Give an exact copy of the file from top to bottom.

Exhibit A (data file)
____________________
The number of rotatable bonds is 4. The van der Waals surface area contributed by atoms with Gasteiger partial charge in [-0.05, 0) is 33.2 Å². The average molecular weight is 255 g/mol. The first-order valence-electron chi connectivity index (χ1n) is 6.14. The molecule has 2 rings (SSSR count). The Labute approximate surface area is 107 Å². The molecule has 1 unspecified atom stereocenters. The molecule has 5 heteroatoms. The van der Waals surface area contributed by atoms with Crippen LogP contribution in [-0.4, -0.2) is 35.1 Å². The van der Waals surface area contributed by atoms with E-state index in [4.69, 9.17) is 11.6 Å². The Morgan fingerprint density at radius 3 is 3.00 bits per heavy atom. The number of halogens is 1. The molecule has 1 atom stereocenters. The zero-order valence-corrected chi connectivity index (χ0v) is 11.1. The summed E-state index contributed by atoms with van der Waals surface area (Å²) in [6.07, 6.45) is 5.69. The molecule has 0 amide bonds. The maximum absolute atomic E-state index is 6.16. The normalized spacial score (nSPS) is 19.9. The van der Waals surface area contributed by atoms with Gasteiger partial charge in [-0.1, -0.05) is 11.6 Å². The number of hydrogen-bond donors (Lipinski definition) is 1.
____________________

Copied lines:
The number of rotatable bonds is 4. The van der Waals surface area contributed by atoms with Gasteiger partial charge in [-0.05, 0) is 33.2 Å². The average molecular weight is 255 g/mol. The first-order valence-electron chi connectivity index (χ1n) is 6.14. The molecule has 2 rings (SSSR count). The Labute approximate surface area is 107 Å². The molecule has 1 unspecified atom stereocenters. The molecule has 5 heteroatoms. The van der Waals surface area contributed by atoms with Crippen LogP contribution in [-0.4, -0.2) is 35.1 Å². The van der Waals surface area contributed by atoms with E-state index in [4.69, 9.17) is 11.6 Å². The Morgan fingerprint density at radius 3 is 3.00 bits per heavy atom. The number of halogens is 1. The molecule has 1 atom stereocenters. The zero-order valence-corrected chi connectivity index (χ0v) is 11.1. The summed E-state index contributed by atoms with van der Waals surface area (Å²) in [6.07, 6.45) is 5.69. The molecule has 0 amide bonds. The maximum absolute atomic E-state index is 6.16. The normalized spacial score (nSPS) is 19.9. The van der Waals surface area contributed by atoms with Gasteiger partial charge in [-0.1, -0.05) is 11.6 Å². The number of hydrogen-bond donors (Lipinski definition) is 1.